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Phl pushes for immediate conclusion of WTO negotiations on fisheries subsidies

Author: DA Communications Group | 19 July 2021

Agriculture Secretary William Dar and Trade and Industry Secretary Ramon Lopez called on fellow agriculture and trade ministers to speed up negotiations to come up with new disciplines to eliminate subsidies that contribute to illegal, unreported, and unregulated (IUU) fishing, overfished stocks, and overcapacity and overfishing.

Leading the Philippine delegation, the two Cabinet secretaries made the call during the virtual ministerial meeting of the World Trade Organization (WTO) trade negotiations committee on fisheries subsidies, on July 15, 2021.

“The Philippines stands together with other WTO member-countries who are committed to deliver an outcome in the fisheries subsidy negotiations ahead of the 12th WTO Ministerial Conference (MC12) in December this year,” said Secretary Lopez.

“This will only be possible if there is solid political will and diplomatic flexibility in the negotiations,” he added.

For his part, Secretary Dar said “the current draft text of the agreement contains a carve-out that if a prohibited subsidy occurs in disputed waters, it will not be addressed by a WTO panel, as this will provide a loophole for countries involved in maritime disputes to be exempted from the disciplines.” He thus urged the WTO members to reconsider the current language.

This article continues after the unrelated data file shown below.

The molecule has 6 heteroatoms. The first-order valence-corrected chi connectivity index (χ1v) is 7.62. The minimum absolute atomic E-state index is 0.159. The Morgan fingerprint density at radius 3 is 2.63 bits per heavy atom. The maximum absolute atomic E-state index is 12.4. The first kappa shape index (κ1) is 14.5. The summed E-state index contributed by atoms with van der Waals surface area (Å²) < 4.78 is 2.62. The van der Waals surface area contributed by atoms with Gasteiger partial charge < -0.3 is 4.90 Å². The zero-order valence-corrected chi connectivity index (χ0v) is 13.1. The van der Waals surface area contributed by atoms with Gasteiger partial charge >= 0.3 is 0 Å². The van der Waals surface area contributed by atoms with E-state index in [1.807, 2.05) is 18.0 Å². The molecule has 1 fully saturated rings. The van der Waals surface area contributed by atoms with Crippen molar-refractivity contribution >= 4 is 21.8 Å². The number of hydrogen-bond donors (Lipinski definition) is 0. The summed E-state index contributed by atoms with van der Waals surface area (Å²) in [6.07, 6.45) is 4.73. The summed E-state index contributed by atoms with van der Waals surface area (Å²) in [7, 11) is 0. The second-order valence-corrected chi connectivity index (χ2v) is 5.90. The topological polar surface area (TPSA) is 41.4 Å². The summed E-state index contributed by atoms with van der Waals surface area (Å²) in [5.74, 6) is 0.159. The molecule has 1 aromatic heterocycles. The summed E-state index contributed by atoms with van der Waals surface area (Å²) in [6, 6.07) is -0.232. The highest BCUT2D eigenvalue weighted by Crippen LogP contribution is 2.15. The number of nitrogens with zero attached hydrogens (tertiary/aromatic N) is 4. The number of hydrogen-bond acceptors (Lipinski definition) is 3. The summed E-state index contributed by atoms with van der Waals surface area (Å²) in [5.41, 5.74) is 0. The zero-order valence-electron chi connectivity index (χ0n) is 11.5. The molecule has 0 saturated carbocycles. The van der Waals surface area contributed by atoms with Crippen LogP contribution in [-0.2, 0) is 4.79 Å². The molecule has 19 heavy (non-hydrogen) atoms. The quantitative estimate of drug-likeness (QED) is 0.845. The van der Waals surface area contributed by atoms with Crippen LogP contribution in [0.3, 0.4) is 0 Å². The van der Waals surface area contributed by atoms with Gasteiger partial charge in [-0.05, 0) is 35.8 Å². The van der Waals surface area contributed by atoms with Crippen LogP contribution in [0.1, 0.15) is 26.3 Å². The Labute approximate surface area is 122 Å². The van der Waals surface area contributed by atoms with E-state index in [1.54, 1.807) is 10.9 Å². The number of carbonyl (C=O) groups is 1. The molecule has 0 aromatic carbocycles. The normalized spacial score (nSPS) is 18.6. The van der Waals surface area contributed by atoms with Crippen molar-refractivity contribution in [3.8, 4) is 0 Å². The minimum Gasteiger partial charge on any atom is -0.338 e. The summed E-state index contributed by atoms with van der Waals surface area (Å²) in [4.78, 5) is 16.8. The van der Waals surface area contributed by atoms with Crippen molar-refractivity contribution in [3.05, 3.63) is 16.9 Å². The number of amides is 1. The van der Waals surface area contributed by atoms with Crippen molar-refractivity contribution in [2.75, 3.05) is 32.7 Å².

“Issues of territorial claims or delimitation of maritime boundaries or zones are of the highest concern for the Philippines, but nothing must prohibit a duly constituted panel from hearing a case,” added Secretary Dar.

He also emphasized that flexibility and exemptions for poor and vulnerable artisanal fishers in developing countries and least-developed countries should not create a permanent exception from effective disciplines to address overcapacity and overfishing.

Declining fish stocks threaten to worsen poverty and endanger coastal communities that rely on fishing,  according to the WTO, based on latest data from the UN Food and Agriculture Organization (FAO).

It added that fish stocks are at risk of collapsing in many parts of the world due to overexploitation, where an estimated 34 percent (%) of global stocks are overfished compared to 10% in 1974, reflecting the pace of exploitation and indicating that fish population could not replenish as fast as it should. ### (DA StratComms)

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